Harmon Killebrew can appreciate the problems of a teen-ager on a major league team. He first arrived in Washington at 17 during the time when the bonus rule stipulated that any player receiving more than $4,000 had to remain with the parent club for two seasons. In those two years Killebrew appeared in 47 games for the Senators and saw at least as many movies with Ray Crump, the Twins' clubhouse man, who was then the bat boy and Killebrew's only contemporary on the team.
Since then Killebrew has grown into a proud, private man whose approach to hitting, he says, is a good reflection of his life-style. Killebrew puts on his hard hat one turn before he is due in the on-deck circle and stands motionless next to the bat rack, staring at the pitcher. When his time comes, he moves to the on-deck area, takes three or four bruising swings and then kneels motionless, again staring at the pitcher. In the batters' box he makes one cursory swish with his bat between pitches. Then he simply stands, again stock still, with the bat resting on his shoulder. He waits to cock his bat until the pitcher, whose hands Killebrew has been concentrating on, begins his windup. The whole process is done with a let's-get-down-to-it air. "That's pretty much the way I am," says Killebrew. "I'm not a fidgety person. I try to stay as calm and relaxed as I can. It helps me concentrate, which I think is the most important thing about hitting."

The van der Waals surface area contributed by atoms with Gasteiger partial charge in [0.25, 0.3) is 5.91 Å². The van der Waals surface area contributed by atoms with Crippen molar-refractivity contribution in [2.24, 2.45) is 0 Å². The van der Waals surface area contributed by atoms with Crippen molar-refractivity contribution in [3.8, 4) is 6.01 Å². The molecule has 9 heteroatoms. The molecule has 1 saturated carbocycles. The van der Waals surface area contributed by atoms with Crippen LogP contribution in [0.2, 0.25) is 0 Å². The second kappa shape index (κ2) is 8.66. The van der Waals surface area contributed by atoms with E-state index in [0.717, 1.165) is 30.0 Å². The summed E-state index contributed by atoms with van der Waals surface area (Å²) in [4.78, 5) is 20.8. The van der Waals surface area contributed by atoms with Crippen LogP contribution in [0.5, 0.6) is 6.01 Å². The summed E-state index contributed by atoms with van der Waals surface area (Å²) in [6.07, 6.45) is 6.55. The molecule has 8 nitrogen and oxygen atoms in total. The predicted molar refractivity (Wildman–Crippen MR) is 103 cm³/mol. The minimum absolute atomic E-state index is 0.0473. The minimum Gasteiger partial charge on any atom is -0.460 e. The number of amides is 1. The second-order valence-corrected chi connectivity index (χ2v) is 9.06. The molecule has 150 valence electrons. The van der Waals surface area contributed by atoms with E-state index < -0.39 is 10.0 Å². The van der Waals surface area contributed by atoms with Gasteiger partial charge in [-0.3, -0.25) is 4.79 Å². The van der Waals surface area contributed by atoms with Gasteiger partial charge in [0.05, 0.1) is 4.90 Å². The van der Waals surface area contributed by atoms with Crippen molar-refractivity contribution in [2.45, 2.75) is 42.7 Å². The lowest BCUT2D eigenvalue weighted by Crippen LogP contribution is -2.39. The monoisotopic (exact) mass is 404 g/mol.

Killebrew is effectively soft-spoken in a manner that only men of extraordinary physical power seem able to perfect. He does not participate in the loud banter of the clubhouse and he passed up the celebration when the Twins clinched the division title last year. He is not withdrawn, however. When a stocky minor-leaguer arrived in Minneapolis last week to have his sore legs checked by the team doctor, Killebrew was one of the first to stop and talk to the boy, offering him tips on how to keep those kind of legs—the sort that have given Killebrew a tricky knee and a painful hamstring rupture—in shape.
Killebrew's loud noises are made with his bat. He spent most of three seasons in the minors after his teen-age tours as a bonus baby, returning to the Senators permanently at 22. Overall he has averaged a home run every 12.9 at bats, well behind Ruth's 11.8 but far ahead of everyone else.
Killebrew's willingness to take walks and not swing at bad balls has improved his average. So has the presence in the lineup of two other high-average hitters, Tony Oliva and Cesar Tovar. "Naturally I hope I've gotten smarter as I've gotten more experience," says Killebrew. "But I can't get all that excited about the .300 thing. The important thing for me is to drive in runs and score them. I think I should take the hardest swings I can every time I'm at the plate."
Over a three-game stretch last week, Killebrew's hardest swings produced only one hit in 12 at bats, but it underscored his importance to the Twins. The hit was a two-run single in Perry's 2-1 victory over Detroit. He drove in a run on a fielder's choice the next night that gave him back the league RBI lead.
A home run, his 30th of the year, into the bleachers in deepest center field broke his slump on Friday as the Twins routed the Orioles 8-0. As Killebrew, who is rock-hard underneath the blousy uniform that gives him the look of a rotund, middle-aged man on the field, chugged around second base in his awkward gait the scene was a reminder that not all great hitters have the lithe bodies of a Mays or an Aaron. The most powerful one ever was built along the lines of Harmon Killebrew.